38. Comparison • General impression: WASIM gives a better representation of the dynamic response of the catchment – but often oversimulates

  39. Comparison of results from HBV and from WASIM at Eggewil and at Wiler

  40. Emme catchment • ARMA error correction at Emmemat & Wiler • Input correction ofr Emmemat & Egge sub-basins

  41. Semi-distributed model fully-distributed model HBV Emme-Egge HBV Emme-Emme ARMA Forecast @ Wiler Forecast @ Emmematt Routing HBV Emme-Wiler Forecast @ Emmematt ARMA Issue: distributed model does not make use of observed data in internal gauges Forecast @ Wiler

  42. Mixing models to utilize both advantages Semi-distributed model Simulation @ Emmematt ARMA Forecast @ Emmematt Routing Incremental flow @ Wiler ARMA Distributed model requires option to output incremental flow Forecast @ Wiler

  43. Distributed models & interaction • Interaction between forecaster & distributed model less obvious than with lumbed model • Example: for Sacramento it is common to change contents of different stores - this is not a realistic proposition with a distributed model • Difficult is that error in simulated flow cannot be easily be attributed to a part of the model • Options • Influencing forcings (distributed) • Selected parameters (e.g. meltrate) • Changing areas of model with similar characteristics • All these will introducing some form of lumping! • Opportunities • Using other data to update model – e.g. snow cover, soil moisture • Active research area

  44. Other distributed models: TOPKAPI • TOPKAPI: TOPographic Kinematic APproximationandIntegration • Developed by University of Bologna (Italy) • Applied in operational forecasting system for the Po in Italy, as well as in Spain • Can be applied both in lumped form and in distributed form • Physically based model

  45. TOPKAPI linked to FEWS using standard adapter approach • In application in FEWS-Po (Italy) inputs are only rainfall and temperature. • TOPKAPI started life as a research model • Version used in FEWS with FEWS Adapter developed by ProGea http://www.progea.net/prodotti.php?p=TOPKAPI&c=Software&lin=inglese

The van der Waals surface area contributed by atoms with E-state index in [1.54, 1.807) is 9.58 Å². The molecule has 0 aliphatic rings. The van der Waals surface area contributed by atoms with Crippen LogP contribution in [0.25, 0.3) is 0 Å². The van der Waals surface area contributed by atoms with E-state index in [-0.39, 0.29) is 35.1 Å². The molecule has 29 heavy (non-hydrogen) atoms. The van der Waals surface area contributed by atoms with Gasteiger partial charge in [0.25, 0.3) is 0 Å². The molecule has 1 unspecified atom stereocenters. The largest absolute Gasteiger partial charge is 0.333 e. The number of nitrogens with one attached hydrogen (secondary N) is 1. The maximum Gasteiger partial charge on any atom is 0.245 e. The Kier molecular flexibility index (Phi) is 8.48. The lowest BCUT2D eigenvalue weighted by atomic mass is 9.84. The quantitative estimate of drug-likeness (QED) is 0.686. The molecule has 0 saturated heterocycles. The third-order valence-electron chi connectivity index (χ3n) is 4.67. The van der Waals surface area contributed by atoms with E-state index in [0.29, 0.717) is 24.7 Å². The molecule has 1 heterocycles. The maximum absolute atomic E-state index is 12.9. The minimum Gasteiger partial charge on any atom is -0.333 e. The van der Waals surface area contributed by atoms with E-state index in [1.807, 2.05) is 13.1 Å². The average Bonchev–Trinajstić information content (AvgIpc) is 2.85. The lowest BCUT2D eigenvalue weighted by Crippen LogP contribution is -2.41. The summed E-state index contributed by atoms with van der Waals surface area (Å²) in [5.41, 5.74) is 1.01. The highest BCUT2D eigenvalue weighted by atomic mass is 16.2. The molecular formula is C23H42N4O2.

46. Other distributed models: MODFLOW • MODFLOW: • Three dimensional Groundwater modelling system • Linked to FEWS using adapter approach: developed for use in National Groundwater Modelling System (NGMS, UK) http://en.wikipedia.org/wiki/MODFLOW

  47. National Groundwater Modelling System Rolf Farrell (EA-UK): How to make groundwater models useful and accessible for regulatory staff Thanks to Peter Gijsbers for the slide

  48. NHI (National Hydrological Instrument)The Netherlands • Build a high resolution integrated hydrological model: • → NHI (National Hydrological Instrument) • Incorporate this in a real time operational forecasting system: • → FEWS-Water management • Support the National Co-ordination Committee for Water Allocation in its decision process under drought conditions • → Information on current status of the system, deficits, deviations from climatology, damage • → Input for official drought publications: “Droogtebericht” Thanks to Peter Gijsbers for the slide

  49. NHI (National Hydrological Instrument)The Netherlands • → NHI (National Hydrological Instrument) Distribution Model (national surface water Δt=10d) Meta-SWAP (sub-surface Δt=1d) Mozart (regional surf.wat. Δt=10d) demand/allocate Demand/allocate demand/ allocate Modflow (national ground water model, Δt=1d, 250x250m) Thanks to Peter Gijsbers for the slide

  50. NHI (National Hydrological Instrument)The Netherlands • Real time data feeds: • → observations • meteo, sw, gw • → forecasts • weather, river inflow Thanks to Peter Gijsbers for the slide